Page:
Note: Be sure to review all resources and preview all artists before determining if they are appropriate to share with your students.
Eerie art has had its place in the creative world for some time. It has been used as a platform to question the spiritual realm, human mortality, death, and more. By analyzing artworks from art history, students can increase their intellect, personal, and social development. Last year, we took a look at five artworks that displayed a bit of the macabre and a lot of underlying tragedy. This year, let’s go around the globe with five Non-Western artworks, steeped in culture and tradition!
Here are five intriguing Non-Western artists and their artworks you do not want to miss!
Kuniyoshi was a great Japanese artist known as a master of the ukiyo-e genre. Ukiyo-e featured a range of subjects, including landscapes, flora, fauna, and folktales. Kuniyoshi focused a lot of his attention on the latter subject, which ranged from mythical creatures, ghosts, demons, samurai warriors, and even sumo wrestlers. His main method of working was woodblock printing, much like the modern-day linocut.
One of his most regarded works is Takiyasha the Witch and the Skeleton Specter, a triptych showing a giant skeleton summoned by a witch named Princess Takiyasha. The Princess is the daughter of Taira Masakado, a warlord who met his demise during a failed rebellion in Kyoto. She commands the skeletal being to protect her from a henchman sent to kill her. The work catches the viewer in a dramatic pause between the Princess’s guard and the henchman, with the skeleton lurking in the background. The skeleton commands the composition with its white bones contrasting the dark void behind it.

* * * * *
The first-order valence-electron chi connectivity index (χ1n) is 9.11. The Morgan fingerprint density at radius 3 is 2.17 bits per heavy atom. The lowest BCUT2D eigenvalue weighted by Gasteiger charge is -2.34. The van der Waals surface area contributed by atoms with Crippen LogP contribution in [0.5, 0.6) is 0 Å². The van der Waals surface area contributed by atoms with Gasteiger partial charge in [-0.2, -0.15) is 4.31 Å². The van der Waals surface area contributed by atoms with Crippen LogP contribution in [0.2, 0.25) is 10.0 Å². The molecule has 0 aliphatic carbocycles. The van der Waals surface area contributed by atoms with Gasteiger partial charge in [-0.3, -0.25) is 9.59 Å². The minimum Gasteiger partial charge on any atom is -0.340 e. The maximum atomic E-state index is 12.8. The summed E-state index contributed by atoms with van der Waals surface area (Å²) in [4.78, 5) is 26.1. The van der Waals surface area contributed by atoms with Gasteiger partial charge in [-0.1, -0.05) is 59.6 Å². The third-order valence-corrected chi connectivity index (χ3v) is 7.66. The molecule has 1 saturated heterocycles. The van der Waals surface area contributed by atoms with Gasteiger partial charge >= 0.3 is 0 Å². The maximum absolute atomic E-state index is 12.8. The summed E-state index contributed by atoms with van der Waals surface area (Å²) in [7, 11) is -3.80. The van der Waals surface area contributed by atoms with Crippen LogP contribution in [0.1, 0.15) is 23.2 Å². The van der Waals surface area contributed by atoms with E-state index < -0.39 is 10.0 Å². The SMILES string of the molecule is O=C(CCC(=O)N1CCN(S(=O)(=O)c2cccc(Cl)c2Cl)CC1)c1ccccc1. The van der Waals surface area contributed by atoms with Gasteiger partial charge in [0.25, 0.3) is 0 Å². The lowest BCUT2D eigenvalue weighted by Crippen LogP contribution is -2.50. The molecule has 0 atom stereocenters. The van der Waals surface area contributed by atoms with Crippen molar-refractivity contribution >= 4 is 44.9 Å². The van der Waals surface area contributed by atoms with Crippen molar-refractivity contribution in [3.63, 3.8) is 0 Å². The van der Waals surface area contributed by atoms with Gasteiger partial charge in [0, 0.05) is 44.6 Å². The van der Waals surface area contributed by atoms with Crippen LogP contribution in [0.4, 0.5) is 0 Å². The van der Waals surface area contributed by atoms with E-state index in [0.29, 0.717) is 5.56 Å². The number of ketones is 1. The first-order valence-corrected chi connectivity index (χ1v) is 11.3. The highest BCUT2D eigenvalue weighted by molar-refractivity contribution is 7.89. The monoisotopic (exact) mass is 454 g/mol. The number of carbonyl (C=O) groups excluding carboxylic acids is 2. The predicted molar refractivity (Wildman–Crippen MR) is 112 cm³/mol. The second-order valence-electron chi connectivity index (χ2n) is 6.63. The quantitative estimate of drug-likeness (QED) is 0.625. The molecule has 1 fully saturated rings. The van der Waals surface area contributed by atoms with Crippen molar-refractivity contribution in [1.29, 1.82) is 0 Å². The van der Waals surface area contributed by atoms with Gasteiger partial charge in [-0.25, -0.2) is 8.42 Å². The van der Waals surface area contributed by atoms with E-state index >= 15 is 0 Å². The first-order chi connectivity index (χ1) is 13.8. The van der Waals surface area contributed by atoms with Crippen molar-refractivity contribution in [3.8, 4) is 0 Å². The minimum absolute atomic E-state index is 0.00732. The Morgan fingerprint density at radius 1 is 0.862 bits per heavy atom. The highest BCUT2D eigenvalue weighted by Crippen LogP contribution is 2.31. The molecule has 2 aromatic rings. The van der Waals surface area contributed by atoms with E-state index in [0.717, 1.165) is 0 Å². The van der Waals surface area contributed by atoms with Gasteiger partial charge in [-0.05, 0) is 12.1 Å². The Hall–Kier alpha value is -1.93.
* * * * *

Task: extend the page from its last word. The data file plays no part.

Nkisi figures are wood carvings and hold many sacred beliefs to the Congo people. Also known as power figures, nkisi loosely translates to the word “spirit.” These spirit or power figures hold a sacred medicine activated by a supernatural force in the physical world. The result of this transaction is believed to cure a physical ailment, illness, or even social dispute.
In order for this transaction to occur, the figure and a spiritual guide must take an oath. The parties involved will drive a nail, spike, or peg into the nkisi figure. If the bond is not honored or wrongdoing occurs, the spiritual guide has the ability to invoke the nkisi spirit to seek vengeance on the wrongdoer(s). The more nails or pegs a figure has, the longer it has been in use and the more transactions it has taken part in.
The Tlingit are indigenous people from the Pacific Northwest Coast of North America, traditionally encompassing Alaska. Like many Northwest Coast Native Americans, the Tlingit made totem poles. A totem pole uses symbols to represent a significant event, person, or story in a tribe’s history. Poles typically stayed in their original location, unless they posed a danger to the tribe. Eventually, the pole would deteriorate and find its place back in the earth, bringing the beginning and end of the wood’s journey full circle.